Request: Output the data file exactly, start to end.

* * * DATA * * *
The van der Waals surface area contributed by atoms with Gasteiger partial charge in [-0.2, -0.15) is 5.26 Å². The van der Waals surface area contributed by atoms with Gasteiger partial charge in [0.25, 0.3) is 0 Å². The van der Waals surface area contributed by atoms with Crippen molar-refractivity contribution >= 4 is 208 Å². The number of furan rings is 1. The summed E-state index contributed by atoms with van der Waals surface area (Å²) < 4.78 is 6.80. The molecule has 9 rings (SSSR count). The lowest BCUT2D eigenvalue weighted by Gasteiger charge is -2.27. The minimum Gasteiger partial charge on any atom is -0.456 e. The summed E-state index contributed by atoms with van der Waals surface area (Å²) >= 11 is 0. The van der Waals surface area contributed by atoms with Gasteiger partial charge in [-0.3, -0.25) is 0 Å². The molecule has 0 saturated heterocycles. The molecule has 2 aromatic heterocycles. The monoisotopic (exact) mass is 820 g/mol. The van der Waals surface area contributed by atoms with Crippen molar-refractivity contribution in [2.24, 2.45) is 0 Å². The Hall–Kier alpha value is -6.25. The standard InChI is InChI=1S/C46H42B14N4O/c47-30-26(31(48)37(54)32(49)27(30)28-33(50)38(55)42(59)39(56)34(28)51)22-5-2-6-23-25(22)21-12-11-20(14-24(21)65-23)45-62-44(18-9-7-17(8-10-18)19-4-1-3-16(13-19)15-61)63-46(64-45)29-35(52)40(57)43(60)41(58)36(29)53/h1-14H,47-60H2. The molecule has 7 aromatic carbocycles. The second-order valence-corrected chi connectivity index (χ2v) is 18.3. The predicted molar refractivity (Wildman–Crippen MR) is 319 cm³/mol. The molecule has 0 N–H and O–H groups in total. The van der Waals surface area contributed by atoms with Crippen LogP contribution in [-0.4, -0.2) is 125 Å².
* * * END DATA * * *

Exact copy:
The van der Waals surface area contributed by atoms with Gasteiger partial charge in [-0.2, -0.15) is 5.26 Å². The van der Waals surface area contributed by atoms with Gasteiger partial charge in [0.25, 0.3) is 0 Å². The van der Waals surface area contributed by atoms with Crippen molar-refractivity contribution >= 4 is 208 Å². The number of furan rings is 1. The summed E-state index contributed by atoms with van der Waals surface area (Å²) < 4.78 is 6.80. The molecule has 9 rings (SSSR count). The lowest BCUT2D eigenvalue weighted by Gasteiger charge is -2.27. The minimum Gasteiger partial charge on any atom is -0.456 e. The summed E-state index contributed by atoms with van der Waals surface area (Å²) >= 11 is 0. The van der Waals surface area contributed by atoms with Gasteiger partial charge in [-0.3, -0.25) is 0 Å². The molecule has 0 saturated heterocycles. The molecule has 2 aromatic heterocycles. The monoisotopic (exact) mass is 820 g/mol. The van der Waals surface area contributed by atoms with Crippen molar-refractivity contribution in [2.24, 2.45) is 0 Å². The Hall–Kier alpha value is -6.25. The standard InChI is InChI=1S/C46H42B14N4O/c47-30-26(31(48)37(54)32(49)27(30)28-33(50)38(55)42(59)39(56)34(28)51)22-5-2-6-23-25(22)21-12-11-20(14-24(21)65-23)45-62-44(18-9-7-17(8-10-18)19-4-1-3-16(13-19)15-61)63-46(64-45)29-35(52)40(57)43(60)41(58)36(29)53/h1-14H,47-60H2. The molecule has 7 aromatic carbocycles. The second-order valence-corrected chi connectivity index (χ2v) is 18.3. The predicted molar refractivity (Wildman–Crippen MR) is 319 cm³/mol. The molecule has 0 N–H and O–H groups in total. The van der Waals surface area contributed by atoms with Crippen LogP contribution in [-0.4, -0.2) is 125 Å².